Energy and a Cleaner Environment.....from waste coal

Since entering service in 1995, the Colver Power Project (CPP) has supplied electricity to a local utility with exceptional reliability. The facility also makes significant contributions to the region's environment and economy.

The CPP is situated about 100 miles east of Pittsburgh, USA, near the former mining town of Colver. This was the location of a bituminous-coal mine that closed in 1978. Typical of many similar mining operations, the Colver mine left behind high-ash bituminous-coal waste known as "gob".


The Colver Power Project uses a unique combination of technical, business, and environmental strategies to bring the largest independent power producer in Pennsylvania on-line. The heart of the Colver plant is Foster Wheeler's circulating fluidised-bed (CFB) steam generator. CFB steam generators burn a wide range of low-grade fuels, including bituminous gob, in an efficient and environmentally acceptable manner.

In a CFB steam generator, fuel is burned as it mixes with other material suspended in an upward flow of gas. At the Colver plant, the very hot "fluidised" bed consists of crushed gob, limestone to absorb sulphur, and ash. The vigorous mixing of these materials with air, the uniform combustion temperature throughout the furnace, and the long residence time of fluidised material in the furnace contribute to high combustion efficiency.

CFB technology allows the CPP to be fuelled exclusively with waste coal and yet operate under the most stringent air-emissions limits. Sulphur oxides and oxides of nitrogen, precursors of acid rain, are almost entirely captured and chemically converted into inert materials.

The project was financed by a combination of bank loans and tax-exempt bonds issued through the Pennsylvania Economic Development Financing Authority (PEDFA). The bonds received an investment-grade rating from both Finch's Investors Service and Standard & Poor's - the first time bonds for a waste-coal fuelled waste-to-energy plant under construction were given this rating.

Getting at the Gob The CPP safely fires more than 60,000 tons of gob annually, obtained from sites that include a major supply adjacent to the facility. Approximately 50% of the gob fired is trucked to the plant from more distant sources.

The Colver Refuse Site is another location with a substantial amount of coal waste. By mining this site for fuel over the next 15 years, the CPP will help to reclaim the land for other uses. Water for the CPP is drawn from a reservoir about two miles away. With the co-operation of the Cambria Township Water Authority the reservoir under went a $12 million expansion which resulted in a modern 82 surface-acre reservoir with a capacity of 427 million gallons. The reservoir project also created 20 acres of wetlands with numerous plant species, trees, shrubs, and woody vines. There are 25 duck boxes, over 100 bird boxes, and many types of game fish. Now a major community asset, the Vetera Dam and Reservoir has seen heavy recreational use since completion.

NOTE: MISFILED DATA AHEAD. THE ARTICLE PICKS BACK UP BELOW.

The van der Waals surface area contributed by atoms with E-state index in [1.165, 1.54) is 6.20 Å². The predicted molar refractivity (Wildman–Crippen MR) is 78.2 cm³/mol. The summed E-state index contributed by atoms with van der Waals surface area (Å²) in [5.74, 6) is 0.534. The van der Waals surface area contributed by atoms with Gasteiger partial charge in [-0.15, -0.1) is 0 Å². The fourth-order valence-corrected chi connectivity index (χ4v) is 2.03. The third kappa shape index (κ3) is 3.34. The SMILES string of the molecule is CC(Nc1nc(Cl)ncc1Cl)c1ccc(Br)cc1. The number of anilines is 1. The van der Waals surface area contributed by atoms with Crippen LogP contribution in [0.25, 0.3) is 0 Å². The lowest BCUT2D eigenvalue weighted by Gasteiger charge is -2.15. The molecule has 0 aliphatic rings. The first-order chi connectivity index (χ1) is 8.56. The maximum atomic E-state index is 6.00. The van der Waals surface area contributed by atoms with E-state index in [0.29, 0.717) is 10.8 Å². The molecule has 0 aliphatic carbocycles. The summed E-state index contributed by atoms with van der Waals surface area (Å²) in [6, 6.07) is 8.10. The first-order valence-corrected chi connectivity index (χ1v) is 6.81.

The water used at the Colver facility is recycled numerous times before being discharged from the plant. Wastewater is treated in two holding basins to meet environmental requirements for off-site discharge, in accordance with very stringent National Pollutant Discharge Effluent System (NPDES) standards.

Employment and Electricity

Along with adding to the area's supply of electricity, the CPP has created jobs in a region greatly impacted by mine closures. In addition to the work provided during construction, the CPP has created permanent jobs for area residents. Local hiring was a priority from the start of the project.

Fuel and Limestone Handling

Because fuel for the CPP comes from various waste sites and because Foster Wheeler's CFB technology is very flexible with regard to fuels, the CPP steam generator is able to handle wide variations in fuel properties that result from continuous blending. A conveyor transports the fuel to a storage building where a rake-reclaimer system is used for additional fuel blending.

In addition to firing some 600,000 tons of gob, the Colver CFB steam generator requires about 120,000 tons of limestone annually. In an arrangement beneficial to the local economy, the Colver Power Project supplies raw limestone to a local contractor who crushes the stone to the required size. CPP owners can thus change limestone suppliers if necessary while continuing to provide the local processor with business.

Very low SOx and Nox

Atmospheric emissions from the CPP are well below all applicable requirements. Sulphur-oxide emissions, particularly SO2 are controlled by the limestone injected into the fluidised bed. NOx emissions from Foster Wheeler's steam generators are inherently minimal due to the factors such as low combustion temperature. However, the Foster Wheeler ammonia-injection system installed at the Colver plant further reduces NOx emissions. NOx reduction systems can use either anhydrous ammonia or aqueous ammonia as reagents to reduce the nitrogen oxides formed during combustion to elemental nitrogen. Anhydrous ammonia injection is used at the CPP.

Atmospheric emissions from the CPP already meet the limits mandated by the U.S. Environmental Protection Agency for the year 2000.

By combining modern technology the CPP is producing energy and a cleaner environment from waste coal. This article has been adapted with permission from Foster Wheeler Corporation's magazine Heat Engineering

Source: World Coal Institute